Event report: Namibia and SADC: Past, Present and Future

Also available in Deutsch

On 18 August 2014 the Konrad Adenauer Foundation hosted a panel discussion.

To coincide with the SADC Heads of State and Government Summit - 2014, that took place at Victoria Falls, Zimbabwe, 16-17 August 2014 and also, given that at this Summit, H.E. President Hifikepunye Pohamba of Namibia, handed over the chairmanship of the SADC Organ on Politics, Defence and Security Cooperation to the incoming chairman, H.E. President Robert Mugabe of Zimbabwe, the Konrad Adenauer Foundation organized a panel discussion to discuss Namibia’s role in SADC and what the future holds for the regional block. The public responded positively to the invitation and many people participated. The event was graced by the presence of Prof Andre du Pisani, a retired political scientist and expert on SADC matters, and Prof Chris Saunders, form the University of Cape Town as key note speakers. Prof. Saunders talked about the history of Namibia and its role in SADC. He said ‘it is difficult to find out what SADC is doing due to poor documentation. More transparency is needed to that effect”. On Namibia’s role in SADC during its presidency, he said “Namibia acted too passive in the beginning but got more active later on.” All in all, “Namibia should be a voice for core democratic values within SADC, it should have done more”, the professor concluded.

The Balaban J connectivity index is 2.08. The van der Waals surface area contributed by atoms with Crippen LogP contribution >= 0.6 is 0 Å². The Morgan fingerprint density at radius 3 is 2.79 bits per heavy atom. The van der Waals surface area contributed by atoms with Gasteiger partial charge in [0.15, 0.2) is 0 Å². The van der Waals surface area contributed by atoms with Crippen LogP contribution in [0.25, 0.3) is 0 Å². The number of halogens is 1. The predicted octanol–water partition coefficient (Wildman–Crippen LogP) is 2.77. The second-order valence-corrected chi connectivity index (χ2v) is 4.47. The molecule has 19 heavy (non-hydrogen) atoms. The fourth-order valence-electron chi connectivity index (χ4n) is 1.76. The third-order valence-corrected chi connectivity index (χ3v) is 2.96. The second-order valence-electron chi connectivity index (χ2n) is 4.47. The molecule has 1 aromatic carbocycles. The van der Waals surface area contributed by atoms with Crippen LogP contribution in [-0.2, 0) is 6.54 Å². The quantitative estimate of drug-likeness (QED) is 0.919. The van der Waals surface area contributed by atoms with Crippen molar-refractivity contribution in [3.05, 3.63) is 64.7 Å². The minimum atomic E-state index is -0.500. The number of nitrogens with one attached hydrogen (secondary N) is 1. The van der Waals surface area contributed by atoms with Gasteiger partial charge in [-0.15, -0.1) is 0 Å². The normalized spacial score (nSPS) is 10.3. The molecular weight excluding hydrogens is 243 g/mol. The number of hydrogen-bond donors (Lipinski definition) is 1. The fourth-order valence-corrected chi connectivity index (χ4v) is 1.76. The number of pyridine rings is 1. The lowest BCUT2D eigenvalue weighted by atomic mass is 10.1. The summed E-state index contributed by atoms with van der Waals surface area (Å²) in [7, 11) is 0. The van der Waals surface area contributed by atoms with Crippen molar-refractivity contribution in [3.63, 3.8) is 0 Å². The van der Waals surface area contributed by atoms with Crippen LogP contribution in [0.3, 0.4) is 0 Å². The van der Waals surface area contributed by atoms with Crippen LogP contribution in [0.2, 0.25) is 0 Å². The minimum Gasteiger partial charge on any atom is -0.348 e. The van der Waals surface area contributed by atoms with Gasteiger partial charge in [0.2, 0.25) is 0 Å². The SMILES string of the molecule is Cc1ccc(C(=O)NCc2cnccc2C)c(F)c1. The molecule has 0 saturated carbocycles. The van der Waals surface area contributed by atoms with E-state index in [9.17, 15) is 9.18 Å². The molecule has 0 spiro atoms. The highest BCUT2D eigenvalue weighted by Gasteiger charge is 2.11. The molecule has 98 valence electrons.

Prof du Pisani analyzed the status quo and the future of SADC with a special focus on security issues. He argued that the common SADC policies should get more power and less balks, for example when crossing borders within SADC. The recently introduced SADC development fund with 1billion U$$ is another important issue as well as the regional infrastructure development master plan which aims to build up an integrated region. Prof du Pisani highlighted the typical political and technical difficulties with implementation. They include different legal frameworks in the member states, the institutional structure of the fund, and the need to harmonize the investments within the region. He concluded that Namibia would benefit directly and everyone with the gateway port in Walvis Bay. The paper that professor du Pisani prepared for this event is available on request.


Dennis Zaire

Publication series

Event Reports


Namibia, October 9, 2014